What is a front-end engineer?

To begin, let’s talk about what a front-end engineer actually is. There are a number of different ways you can look at this, but to sum up — for anything a user sees or interacts with, a front-end engineer will have to work on it. This could include pulling in the content from the backend or a Content Management System (CMS) to display it to the user, style it, add any animations, etc., or it could be getting the data from the user and securely sending it to the backend. A back-end engineer is someone who is responsible for designing, building, and maintaining the server-side of web applications.

As the front-end developer, you are the rockstar of website/app development. No one will see the backend or database of the website. What they will see, however, is the front-end engineer’s work. So, you will need to have a well-stocked personal toolbox. This means being able to take the designs from designers and build an awesome and responsive user interface for the website.

Now we have got that covered, let’s talk about how to become a front-end engineer in 2023.

HTML, CSS AND JavaScript logos

Steps to becoming a front-end engineer

1. Learn HTML, CSS, and JavaScript.

HTML, CSS, and JavaScript are the essential building blocks for web and app development, so it’s important that you make yourself familiar with them. Fortunately, it’s not a very difficult undertaking. There are lots of online resources available out there that can help further your education in coding languages. Personally, I would start off with freecodecamp website, where everything is structured and free. You’ll start with HTML and CSS, and once you finish it, you can move on to the JS course. I like the way free code camp is structured because it eases you in. HTML and CSS are both relatively easy to grasp, then you can dive further in to learn JS.

Frontend framwork logos

2. Familiarise yourself with JavaScript Frameworks

For this step, you will ideally learn React, which is open-source and the most popular front-end library, with over 201k stars on GitHub. Web developers adore it because it requires minimal effort in coding and its ability to provide an outstanding user experience. React is currently the most in-demand framework and is used by 42.6% of companies according to Statista, but you can learn another if you prefer. Once you learn one framework, it’s easy to pick up another and transfer your knowledge. Now, don’t let me or anyone else tell you that one framework is better than another, because each web UI framework is unique in its own way and has its own advantages and disadvantages. The reason I recommend React is that it’s easy to learn and is relatively in demand by employers. To learn React, I’d recommend taking this course on scrimba — https://scrimba.com/learn/learnreact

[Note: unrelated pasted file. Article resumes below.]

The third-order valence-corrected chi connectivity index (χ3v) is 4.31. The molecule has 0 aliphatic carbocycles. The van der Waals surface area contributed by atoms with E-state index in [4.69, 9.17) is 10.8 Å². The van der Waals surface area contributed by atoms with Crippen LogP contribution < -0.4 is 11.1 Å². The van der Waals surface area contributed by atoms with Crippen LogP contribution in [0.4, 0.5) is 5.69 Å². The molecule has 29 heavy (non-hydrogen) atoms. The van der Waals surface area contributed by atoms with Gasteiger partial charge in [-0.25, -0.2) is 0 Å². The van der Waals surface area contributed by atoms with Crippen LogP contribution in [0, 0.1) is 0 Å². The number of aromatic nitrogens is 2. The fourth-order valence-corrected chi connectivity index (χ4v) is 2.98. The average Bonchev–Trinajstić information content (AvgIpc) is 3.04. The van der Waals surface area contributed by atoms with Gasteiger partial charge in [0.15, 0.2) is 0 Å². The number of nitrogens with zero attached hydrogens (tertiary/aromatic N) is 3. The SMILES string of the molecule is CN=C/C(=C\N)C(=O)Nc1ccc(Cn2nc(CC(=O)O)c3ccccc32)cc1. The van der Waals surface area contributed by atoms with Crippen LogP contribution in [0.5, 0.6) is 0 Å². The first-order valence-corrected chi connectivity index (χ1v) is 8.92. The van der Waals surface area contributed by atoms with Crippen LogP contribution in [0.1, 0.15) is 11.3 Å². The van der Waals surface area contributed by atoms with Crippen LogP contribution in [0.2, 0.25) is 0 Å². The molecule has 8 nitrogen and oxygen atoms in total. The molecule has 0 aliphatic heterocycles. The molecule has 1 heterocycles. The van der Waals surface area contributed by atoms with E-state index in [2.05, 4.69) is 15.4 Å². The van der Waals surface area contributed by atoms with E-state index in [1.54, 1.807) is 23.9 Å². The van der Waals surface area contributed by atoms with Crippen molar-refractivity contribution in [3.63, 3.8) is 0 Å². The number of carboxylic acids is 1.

person writing code

3. Keep practicing

Here’s where the old saying “practice makes perfect” comes into play. I can’t stress this enough! Start small, and practice what you’ve learned. Let’s say you’re starting to learn HTML and create a simple web page with a header, title, paragraph, image, and a footer. Once you’ve learned CSS, you go back to the HTML page you created earlier on and style it, practicing what you‘ve taken in. Then, when you’ve learned JS, you go back and add a few functions to the page and a bit more dynamic content to practice your JS. When you break things down into smaller chunks, it’s much easier to build on what you have learned, rather than trying to go big from the start. This is how we work in the industry too: start small and iterate. When practicing and building your own projects instead of following a tutorial, you’ll learn a lot of other things such as debugging and code structuring so it’s more readable, amongst other things.

screenshot of version control

4. Learn Version Control

There are so many reasons why you need to learn version control, but the most obvious one is that it’s used on every project. One of the issues that you will discover when learning to code is having it break when you change one small thing. Version control systems are tools that allow you to easily keep track of the changes you make to your code and undo them if necessary. It also enables multiple people to work on the same codebase. There are an impressive selection of version control systems to choose from, but if you want to go with one that is used a lot, go with Git.

laptop on a desk with code editor open

5. Enhance your skills

You’re almost there, so now it’s time to enhance your current skillset. Check out some tutorials, but try to avoid doing tutorials one after another - instead, try to build projects as this will help you to further your learning. Explore resources such as freeCodeCamp, scrimba, and Codecademy to help you learn to code. These tools are easily accessible online and can be a much-needed boost to your front-end development education.

Final words of advice

1. Take a course

If you are learning to code on your own, it can be overwhelming. I’d recommend taking a front-end developer course that covers the basics to help you advance. Scrimba has a very good course for front-end development. There’s nothing like learning from experienced people in a structured environment, and some of these courses offer just that. There are plenty of free online courses on offer, so take a look around and see what’s out there.

2. Stay informed

This means reading articles and books about front-end development. By getting an understanding of how things work on a website, you can make better sense of the various coding languages. Subscribing to newsletters such TLDR is a great way to know what’s happening within the tech world.

Good luck! As always you can reach out to me through my Instagram page (Hamad_4li) or my website (www.hamadali.co.uk) if you have any questions.

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